Over half a billion years ago, the very primitive life forms that had existed for about three and a half billion years were simple, blind scavengers. But in an astonishingly short period of time, via what has been called the Cambrian Explosion, there was a sudden and dramatic growth and change in biological species. Organisms developed new body shapes, new organs, as well as new predation strategies and defenses to counteract them. How and why this happened, especially as if all at once, has been paleontology’s greatest mystery.
According to the “light switch” hypothesis offered by University of Oxford zoologist Andrew Parker, it was an increase in the clarity of seawater that led to the evolution of eyes and thus to the advent of this explosive change. When your enemy can see you and find you, and vice versa, the dynamics of those relationships change dramatically, providing an impetus for all kinds of evolutionary adaptation toward hunting skills, armor, pursuit, evasive techniques and the like, all driven by vision. Whether or not Parker’s hypothesis ultimately holds up, his approach makes great intuitive sense and offers real explanatory power, both about the past and about the future.
In the March 2015 Scientific American, Daniel Dennett of Tufts and Deb Roy of MIT, who is also Twitter’s chief media scientist, analogized to Parker’s “light switch” in writing about the society-altering consequences of digital transparency. Sunlight may be the best of disinfectants, as U.S. Supreme Court Justice Louis Brandeis famously wrote, but many modern institutions, including governments, businesses and markets, have developed in, as Dennett and Roy put it, a “relatively murky epistemological environment, in which most knowledge was local, secrets were easily kept and individuals were, if not blind, myopic. When these organizations suddenly find themselves exposed to daylight, they quickly discover that they can no longer rely on old methods; they must respond to the new transparency or go extinct.”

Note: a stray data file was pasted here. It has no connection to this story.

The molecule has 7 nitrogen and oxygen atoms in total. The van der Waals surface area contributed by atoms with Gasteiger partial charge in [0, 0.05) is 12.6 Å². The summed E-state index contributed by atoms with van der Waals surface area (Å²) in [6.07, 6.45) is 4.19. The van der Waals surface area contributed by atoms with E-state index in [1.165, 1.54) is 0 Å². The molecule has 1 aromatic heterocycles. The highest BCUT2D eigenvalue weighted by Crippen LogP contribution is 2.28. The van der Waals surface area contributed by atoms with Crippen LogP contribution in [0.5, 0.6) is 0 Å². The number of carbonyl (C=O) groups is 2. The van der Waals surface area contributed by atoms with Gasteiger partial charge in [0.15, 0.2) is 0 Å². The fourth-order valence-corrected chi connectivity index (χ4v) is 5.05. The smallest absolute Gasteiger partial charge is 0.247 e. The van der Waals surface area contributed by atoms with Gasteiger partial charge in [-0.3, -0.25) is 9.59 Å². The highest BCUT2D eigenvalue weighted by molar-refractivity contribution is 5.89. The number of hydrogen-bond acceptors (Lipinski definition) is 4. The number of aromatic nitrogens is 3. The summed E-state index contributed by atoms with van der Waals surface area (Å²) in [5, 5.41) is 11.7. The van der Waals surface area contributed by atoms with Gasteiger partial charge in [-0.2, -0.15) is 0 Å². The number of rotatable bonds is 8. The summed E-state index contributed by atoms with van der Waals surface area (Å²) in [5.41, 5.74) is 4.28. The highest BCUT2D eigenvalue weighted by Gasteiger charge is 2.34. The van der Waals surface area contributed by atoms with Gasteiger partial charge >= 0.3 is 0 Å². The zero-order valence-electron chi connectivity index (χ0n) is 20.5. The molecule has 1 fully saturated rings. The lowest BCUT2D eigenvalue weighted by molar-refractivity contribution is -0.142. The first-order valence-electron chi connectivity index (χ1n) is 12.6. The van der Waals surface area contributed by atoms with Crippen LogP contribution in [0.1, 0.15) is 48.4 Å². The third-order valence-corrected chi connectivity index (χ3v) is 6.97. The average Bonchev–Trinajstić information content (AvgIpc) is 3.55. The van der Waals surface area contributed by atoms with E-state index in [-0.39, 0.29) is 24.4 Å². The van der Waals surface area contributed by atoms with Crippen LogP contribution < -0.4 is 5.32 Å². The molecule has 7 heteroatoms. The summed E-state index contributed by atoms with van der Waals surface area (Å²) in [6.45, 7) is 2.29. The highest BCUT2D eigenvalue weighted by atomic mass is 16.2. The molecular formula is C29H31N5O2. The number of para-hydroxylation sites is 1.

Digital communication and information access is (quite suddenly) lifting the veil around many institutions and sources of information that were once shrouded in mystery. The essence of this explosive change is transparency, Dennett and Roy argue, and it will transform 21st century culture no less than the Cambrian Explosion transformed paleontology:
“We can now see further, faster, and more cheaply and easily than ever before—and we can be seen. And you and I can see that everyone can see what we see, in a recursive hall of mirrors of mutual knowledge that both enables and hobbles. The age-old game of hide-and-seek that has shaped all life on the planet has suddenly shifted its playing field, its equipment and its rules. The players who cannot adjust will not last long.”
As during the Cambrian period, organizations dealing with the onset of transparency today tend to respond defensively first. It’s natural to want to protect current benefits when they are challenged. However, forward-thinking adaptation that takes advantage of the new reality is the longer-term key to survival.
The new transparency means that the balance of power between customers and those trying to serve and profit from them is unalterably changed and changing. Marketing could once overcome public criticism most of the time. The failure to act in the best interests of consumers could typically be kept out of sight.